These four categories simply do not hold water as games become more nuanced, more influenced by other media and by one another.
Going on an Adventure
It isn’t the Smithsonian’s fault, of course. With the aid of knowledgeable members of the industry, they organized this list in an effort to best present the evolution of games to a museum-going public. Presumably, the exhibit will be divided up by genre, so that one can time travel through the history of Adventure games merely by meandering past a series of monitors.Let’s stay on the subject of Adventure for a second. The Smithsonian list of nominees largely excludes what the vast majority of gamers today consider “adventure games,” featuring only Zak McKracken for the Commodore 64 and Grim Fandango in their DOS/Windows category. Every other option on that list is some form of role-playing game or descendant of Atari’s Adventure. That is to say you are either building a party of class-based heroes pursuing an epic mission (in either the Western D&D mold or the Eastern Final Fantasy mold) or you move a single character throughout the world, encountering enemies, quests, and treasure (Zelda et al). Under their category system, there’s nowhere else for these RPGs to go, but they do squeeze out scores of excellent adventure games.
Is this discrepancy the Smithsonian’s problem or our, the gaming public’s, problem?
The gaming public knows what adventure games are. Drawing inspiration from William Crowther’s text-based Adventure from the 1970s, LucasArts and Sierra On-Line basically codified the genre name. So when Telltale Games announces they’re making new adventure games based on a broad spectrum of popular franchises, we know what we’re in for. There will be puzzles. There will be dialogue options. Perhaps they’ll throw in a unique action sequence.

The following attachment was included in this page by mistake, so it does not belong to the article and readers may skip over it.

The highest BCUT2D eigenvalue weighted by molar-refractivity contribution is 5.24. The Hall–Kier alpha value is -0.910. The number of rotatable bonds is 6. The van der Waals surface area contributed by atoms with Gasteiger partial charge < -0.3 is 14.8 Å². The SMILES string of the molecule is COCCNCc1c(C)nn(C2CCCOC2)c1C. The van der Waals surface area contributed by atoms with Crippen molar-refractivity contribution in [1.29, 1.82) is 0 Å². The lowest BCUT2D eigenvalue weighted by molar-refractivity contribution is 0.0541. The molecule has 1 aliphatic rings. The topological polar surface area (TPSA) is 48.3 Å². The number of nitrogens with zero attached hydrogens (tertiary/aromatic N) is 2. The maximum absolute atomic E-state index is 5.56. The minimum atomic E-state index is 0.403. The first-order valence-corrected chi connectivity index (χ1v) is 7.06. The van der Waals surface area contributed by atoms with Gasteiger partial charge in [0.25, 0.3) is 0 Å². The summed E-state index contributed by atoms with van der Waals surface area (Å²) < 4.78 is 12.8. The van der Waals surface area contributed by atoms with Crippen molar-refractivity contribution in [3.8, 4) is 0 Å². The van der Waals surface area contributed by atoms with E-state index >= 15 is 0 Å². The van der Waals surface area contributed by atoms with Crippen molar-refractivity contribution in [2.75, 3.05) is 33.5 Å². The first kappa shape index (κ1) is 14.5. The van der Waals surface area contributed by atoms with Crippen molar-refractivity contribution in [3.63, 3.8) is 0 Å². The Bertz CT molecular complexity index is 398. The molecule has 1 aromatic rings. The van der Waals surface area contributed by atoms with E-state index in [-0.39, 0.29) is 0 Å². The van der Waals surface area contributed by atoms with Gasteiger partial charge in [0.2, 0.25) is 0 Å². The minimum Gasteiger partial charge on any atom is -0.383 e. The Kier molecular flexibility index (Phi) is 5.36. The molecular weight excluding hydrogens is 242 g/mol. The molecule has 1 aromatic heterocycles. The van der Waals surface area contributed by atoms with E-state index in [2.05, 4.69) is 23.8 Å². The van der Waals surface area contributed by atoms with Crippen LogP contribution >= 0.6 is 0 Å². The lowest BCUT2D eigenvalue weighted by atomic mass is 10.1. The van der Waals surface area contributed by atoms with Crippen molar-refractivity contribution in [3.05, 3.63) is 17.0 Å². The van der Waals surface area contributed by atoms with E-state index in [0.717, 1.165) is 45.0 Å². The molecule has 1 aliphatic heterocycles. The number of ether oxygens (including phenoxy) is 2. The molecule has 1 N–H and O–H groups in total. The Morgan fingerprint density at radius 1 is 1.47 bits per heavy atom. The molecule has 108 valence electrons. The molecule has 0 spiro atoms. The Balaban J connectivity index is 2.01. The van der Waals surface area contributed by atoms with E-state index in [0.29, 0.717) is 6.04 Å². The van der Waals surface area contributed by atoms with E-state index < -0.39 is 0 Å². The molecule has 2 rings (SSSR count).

Does this mean there’s no adventure in The Legend of Zelda or Uncharted? No, but PR teams, gamers, and developers tacitly (and wisely) agreed on a shorthand of “Adventure Game=Point and Click” to avoid confusion. After years of such conditioning, it is then surprising to find very few “adventure games” representing the Adventure genre.
Thinking Outside the Box
The rigidity of the Smithsonian system does the games themselves no favors. Half-Life 2 and Portal should not be competing against one another in Action. Of course, had the institute gone with market-jargon genres, they’d probably be competing in the crowded First-Person Shooter* category.
Mostly, these categories draw lines between modes of interaction. Does a player point at stuff and hit a button? Do they click through story elements and solve puzzles? Are they required to react quickly to avoid obstacles? Must they manage resources to achieve victory over an opponent or more abstract goals like democracy or research?